What defines your food footprint?

By Will Nicholson, Founder, IntoFood

Food systems contribute at least 25% of man-made greenhouse gas emissions (1), are major consumers of available water (2), major causes of deforestation (3) and both terrestrial and marine biodiversity loss (4), and yet about a third of the food that we produce is never actually eaten (5). Added to that, food demand is predicted to increase globally by a further 50% before 2050 (6). I think we can call that an unsustainable system.

Which is why the One Planet Plate initiative by the SRA is so timely – shining light on recipes that contribute to the solution in different ways, through low carbon footprint, local sourcing, better meat, sustainable seafood or low waste. My company, IntoFood, has worked with the SRA on the low carbon footprint part of this, looking at a range of recipes that would have a lower (or higher) carbon footprint.

Just for transparency, this is roughly how we do it: we can take the best available research for production of different foods, allocate an estimate for the “post farm gate” impacts such as transport, processing and packaging, and then calculate the carbon footprint for a recipe, a menu or procurement. As a rule of thumb, animal products (meat, fish, dairy) sit on the higher end of the carbon footprint scale, and seasonal field-grown fruits and vegetables sit on the lower end. Unless the product is air-freighted, the transport impact normally plays second fiddle to the “on farm” impacts, so what we eat is (from a climate change perspective) more important than where exactly it has come from. That is not to say that the other important factors around locally sourced food should be ignored of course, but the ingredients in a recipe are what really matters for your carbon footprint.

So what did we learn from this process with One Planet Plate? Recipes that made vegetables the main focus had much lower carbon footprints, with notable examples being the garden beetroot terrine from Le Manoir aux Quat’Saisons and the pumpkin and coconut olan curry from The Thali Café (note that the pumpkin curry is not heavily focused on local food, but it uses no animal products, pictured above). Interestingly the carbon footprint results for some recipes were higher than they could have been due to the inclusion of dairy products (for example, cheese can have a higher carbon footprint than chicken or pork, depending on how it is produced). And whilst of course recipes using more meat did have higher carbon footprint scores, if the meat has come from a farm with high animal welfare then this is in itself a step in the right direction. The goal really is for us to use “less but better” meat rather than trying to unrealistically remove meat from our diets, as well as celebrating local, buying sustainable seafood, eating healthier more plant-based meals, and cutting food waste.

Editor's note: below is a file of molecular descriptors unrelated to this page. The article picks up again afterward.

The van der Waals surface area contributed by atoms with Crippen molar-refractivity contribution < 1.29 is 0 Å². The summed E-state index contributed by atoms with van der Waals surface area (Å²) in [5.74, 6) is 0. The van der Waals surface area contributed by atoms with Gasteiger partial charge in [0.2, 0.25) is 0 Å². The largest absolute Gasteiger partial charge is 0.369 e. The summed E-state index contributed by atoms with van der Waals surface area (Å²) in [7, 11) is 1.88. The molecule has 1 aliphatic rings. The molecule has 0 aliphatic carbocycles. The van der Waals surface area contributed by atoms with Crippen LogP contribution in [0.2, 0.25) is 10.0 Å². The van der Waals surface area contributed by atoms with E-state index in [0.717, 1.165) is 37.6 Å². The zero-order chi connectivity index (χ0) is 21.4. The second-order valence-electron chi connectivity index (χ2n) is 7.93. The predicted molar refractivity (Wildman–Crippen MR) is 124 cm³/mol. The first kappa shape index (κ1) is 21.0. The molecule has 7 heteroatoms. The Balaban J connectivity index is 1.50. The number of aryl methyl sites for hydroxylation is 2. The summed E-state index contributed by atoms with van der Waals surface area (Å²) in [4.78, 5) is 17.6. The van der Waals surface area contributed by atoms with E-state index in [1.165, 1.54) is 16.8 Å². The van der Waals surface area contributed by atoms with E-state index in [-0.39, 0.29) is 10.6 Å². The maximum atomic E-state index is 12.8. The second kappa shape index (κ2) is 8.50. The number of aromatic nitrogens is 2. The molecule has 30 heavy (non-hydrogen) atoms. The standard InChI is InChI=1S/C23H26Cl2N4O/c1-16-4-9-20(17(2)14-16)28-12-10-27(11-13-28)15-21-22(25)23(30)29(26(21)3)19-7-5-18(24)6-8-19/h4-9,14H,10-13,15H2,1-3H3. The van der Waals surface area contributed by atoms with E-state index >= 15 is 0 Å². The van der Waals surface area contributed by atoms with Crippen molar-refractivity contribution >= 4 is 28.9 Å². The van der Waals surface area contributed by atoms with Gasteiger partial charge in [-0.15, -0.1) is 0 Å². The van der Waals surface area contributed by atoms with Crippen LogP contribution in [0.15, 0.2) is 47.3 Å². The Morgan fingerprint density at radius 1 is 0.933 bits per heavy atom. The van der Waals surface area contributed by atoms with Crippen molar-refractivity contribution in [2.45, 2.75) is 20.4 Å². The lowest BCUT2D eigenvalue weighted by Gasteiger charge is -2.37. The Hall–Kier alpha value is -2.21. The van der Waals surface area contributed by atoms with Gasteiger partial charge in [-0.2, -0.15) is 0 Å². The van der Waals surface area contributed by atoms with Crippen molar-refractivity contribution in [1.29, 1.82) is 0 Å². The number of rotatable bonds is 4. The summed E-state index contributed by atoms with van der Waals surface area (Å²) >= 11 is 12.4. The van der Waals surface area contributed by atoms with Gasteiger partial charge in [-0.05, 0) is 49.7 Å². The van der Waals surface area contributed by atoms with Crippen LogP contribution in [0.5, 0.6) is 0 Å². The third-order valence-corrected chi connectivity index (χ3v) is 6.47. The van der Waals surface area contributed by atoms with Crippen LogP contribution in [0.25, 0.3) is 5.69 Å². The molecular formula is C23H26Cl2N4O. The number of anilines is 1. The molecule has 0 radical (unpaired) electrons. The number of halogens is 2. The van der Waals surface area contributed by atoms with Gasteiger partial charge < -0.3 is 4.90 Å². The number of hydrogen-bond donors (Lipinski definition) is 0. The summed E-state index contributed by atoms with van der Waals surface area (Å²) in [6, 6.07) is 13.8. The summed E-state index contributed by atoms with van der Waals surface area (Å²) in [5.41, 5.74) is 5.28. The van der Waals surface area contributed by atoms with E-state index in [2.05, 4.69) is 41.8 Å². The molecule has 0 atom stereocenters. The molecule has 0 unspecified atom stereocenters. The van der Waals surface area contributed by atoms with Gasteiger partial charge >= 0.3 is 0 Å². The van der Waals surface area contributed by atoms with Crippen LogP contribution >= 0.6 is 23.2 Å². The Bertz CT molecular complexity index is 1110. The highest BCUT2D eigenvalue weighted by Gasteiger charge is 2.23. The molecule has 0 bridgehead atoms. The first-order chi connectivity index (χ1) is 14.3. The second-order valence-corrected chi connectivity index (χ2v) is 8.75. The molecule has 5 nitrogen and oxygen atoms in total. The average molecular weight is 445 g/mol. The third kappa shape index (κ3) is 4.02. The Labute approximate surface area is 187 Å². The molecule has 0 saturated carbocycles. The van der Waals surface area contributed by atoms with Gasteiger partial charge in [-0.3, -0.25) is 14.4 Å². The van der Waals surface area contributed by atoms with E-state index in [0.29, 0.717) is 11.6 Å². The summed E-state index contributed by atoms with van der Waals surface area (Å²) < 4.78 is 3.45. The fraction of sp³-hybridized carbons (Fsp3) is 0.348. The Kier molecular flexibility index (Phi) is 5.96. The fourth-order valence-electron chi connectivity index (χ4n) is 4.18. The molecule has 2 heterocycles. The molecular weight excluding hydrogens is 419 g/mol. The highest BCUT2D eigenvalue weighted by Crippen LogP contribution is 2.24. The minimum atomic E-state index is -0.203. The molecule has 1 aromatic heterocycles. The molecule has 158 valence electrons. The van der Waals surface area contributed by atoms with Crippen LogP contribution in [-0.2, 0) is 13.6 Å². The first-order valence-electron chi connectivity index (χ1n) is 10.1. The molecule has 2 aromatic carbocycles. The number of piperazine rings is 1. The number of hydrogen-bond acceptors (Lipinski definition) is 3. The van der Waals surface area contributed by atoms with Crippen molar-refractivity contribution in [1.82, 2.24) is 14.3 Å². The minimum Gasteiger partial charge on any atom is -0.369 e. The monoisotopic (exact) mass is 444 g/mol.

Why does this combination matter? Because climate change is one of the defining challenges of our time, and it needs to be seen within the wider context of these other issues. Yes, we need to serve much more fruit and vegetables, less meat, fish and dairy, and avoid air-freighted food and unnecessary packaging. But we also need to focus on the quality of the meat, fish and dairy that we are using. Having a low carbon footprint is a good way of putting real numbers on what you are doing, especially if you combine it with high animal welfare, less waste and the use of certified sustainable produce.

Will Nicholson runs a company called IntoFood that integrates food sustainability into business practices for caterers, hotels and restaurants. Will also runs an online learning platform called The School of Sustainable Food Service, has a background as a chef and restaurant owner, and a Masters in Green Economy. You can find out more about IntoFood at www.intofood.no.


1. Vermeulen, S. J. et al. (2012) Climate Change and Food Systems. Annual Review of Environment and Resources. 37. p.195-222

2. www.unwater.org/fileadmin/user_upload/unwater_new/docs/water_for_food.pdf

3. Kissinger, G., et al. (2012) Drivers of Deforestation and Forest Degradation: A Synthesis Report for REDD+ Policymakers. Lexeme Consulting, Vancouver Canada, August 2012

4. WWF (2015) Living Blue Planet Report

5. FAO (2014) Food waste footprint. Full cost accounting (www.fao.org/3/a-i3991e.pdf)

6. Alexandratos, N. and J. Bruinsma. (2012) World agriculture towards 2030/2050: the 2012 revision. ESA Working paper No. 12-03. Rome, FAO

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